Edit: Jane Jacobs was advocating for poor folks to participate in pressure groups to prevent city governments from using eminent domain to kick the residents out of their neighborhoods and erect low income housing projects instead, which seems worthwhile. But rich folks have every bit as much of a right to participate in pressure groups to prevent city governments from using eminent domain to kick the residents out of their neighborhoods and erect low income housing projects instead.

I have this sneaking suspicion that if you prevented anyone from participating in pressure groups, that poor people would still end up getting the shaft.


#11

But that isn’t what really happens, is it? The rich communities end up losing touch with what the real world outside of their gated communities is actually like while still maintaining the power to make decisions that effect everyone.


#12

I guess I’ll have to do some research to be sure, but from what I can tell, most wealthy neighborhoods have only been wealthy for a few decades, not a few hundred years, so I think that may really be what happens.

I’m not saying the wealthy lose their power over all. They just sell their houses in rich neighborhoods or stop renting there. Since new businesses don’t open in rich neighborhoods and since young professionals don’t rent there, they become unfashionable so wealthy people stop moving in. So the neighborhoods they live in decline even if the (former) residents don’t become any less wealthy.


#13

Fixed that for you.


#14

And here I am thinking that gentrification is associated with higher rent and people being priced out of their neighborhoods. Huh, shows what I know.


#15

Well, to be fair, depending on where you live, there may have been no city there a few hundred years ago? My entire neighborhood in North Oakland was built between 1917 and 1922. It’s stamped on all the sidewalks and various other construction.


#16

Yes, when people become more successful they end up having more money. WIth that money, they often rent newer properties with more amenities, or if they own, they often invest in their own properties by improving them which increases property values and therefore rents.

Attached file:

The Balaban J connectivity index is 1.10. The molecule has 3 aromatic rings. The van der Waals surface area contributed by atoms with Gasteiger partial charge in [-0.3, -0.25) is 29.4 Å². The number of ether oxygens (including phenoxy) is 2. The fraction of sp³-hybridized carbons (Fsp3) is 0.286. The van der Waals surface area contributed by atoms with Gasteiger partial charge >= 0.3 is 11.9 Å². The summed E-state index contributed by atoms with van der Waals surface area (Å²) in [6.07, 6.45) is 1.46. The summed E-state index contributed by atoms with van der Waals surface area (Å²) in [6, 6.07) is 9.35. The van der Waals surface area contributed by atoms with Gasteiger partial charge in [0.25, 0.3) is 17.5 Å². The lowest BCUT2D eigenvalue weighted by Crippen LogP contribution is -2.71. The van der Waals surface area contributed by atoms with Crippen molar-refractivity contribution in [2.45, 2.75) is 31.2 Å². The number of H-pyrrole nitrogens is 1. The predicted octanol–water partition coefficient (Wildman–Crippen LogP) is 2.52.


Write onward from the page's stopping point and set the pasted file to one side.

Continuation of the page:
If you’re actually on the side of poor people, then it seems really weird to me to object to poor people becoming wealthier, which is at least a large component of what “gentrification” actually is.

So yes, a side effect of neighborhoods becoming more dynamic and successful economically is that the rents there increase – which can only happen when unemployment goes down and more people are able to afford those higher rents.

The alternative is that everyone stays exactly as poor as they are now.

You think the latter state of affairs is preferable?


#17

Yes, agreed, it will be hard to say whether neighborhoods are actually turning over in a lot of western US cities for a few more decades.

I’m especially interested in what happens to those single-families in San Francisco.


#18

I’m just going to state the obvious: We’re talking about San Francisco, aren’t we? San Franciscans sure love talking about San Francisco, even when we’re talking about Manhattan.

Wealthy landowners swing an awfully big stick in this town. As they are attracted to the town by its liberal politics, they are able to represent their real estate holdings in terms that the liberal urban poor can get solidly behind: Preservation, liveability, preventing “Manhattanization,” etc. It’s “What’s The Matter with Kansas” for the liberal working class.

Much of the newly arrived job chasers in the tech world have presented exactly the argument Cory is stating here: Cities are ecologically sound, density around public transport improves this effect, and “demand” problems are solved by increasing supply. As they arrive in greater numbers, the dysfunctional state of the city becomes exaggerated to the point where it appears that working people are the problem and wealthy landowners have the solution.

It is all considerably more complicated than it appears on the surface. One thing is true however – all of the solutions from progressive to tech-libertarian will take exactly enough time for the damage to become irreversible and the city will be transformed. Fillmore, here we go again.


#19

So do middle class landowners who own homes they bought in the seventies for a tiny fraction of what they could sell for today.

Owners at all levels want to give up resale value like they want to give up a cup or two of bone marrow.


#20

Those 1.5 million dollar homes?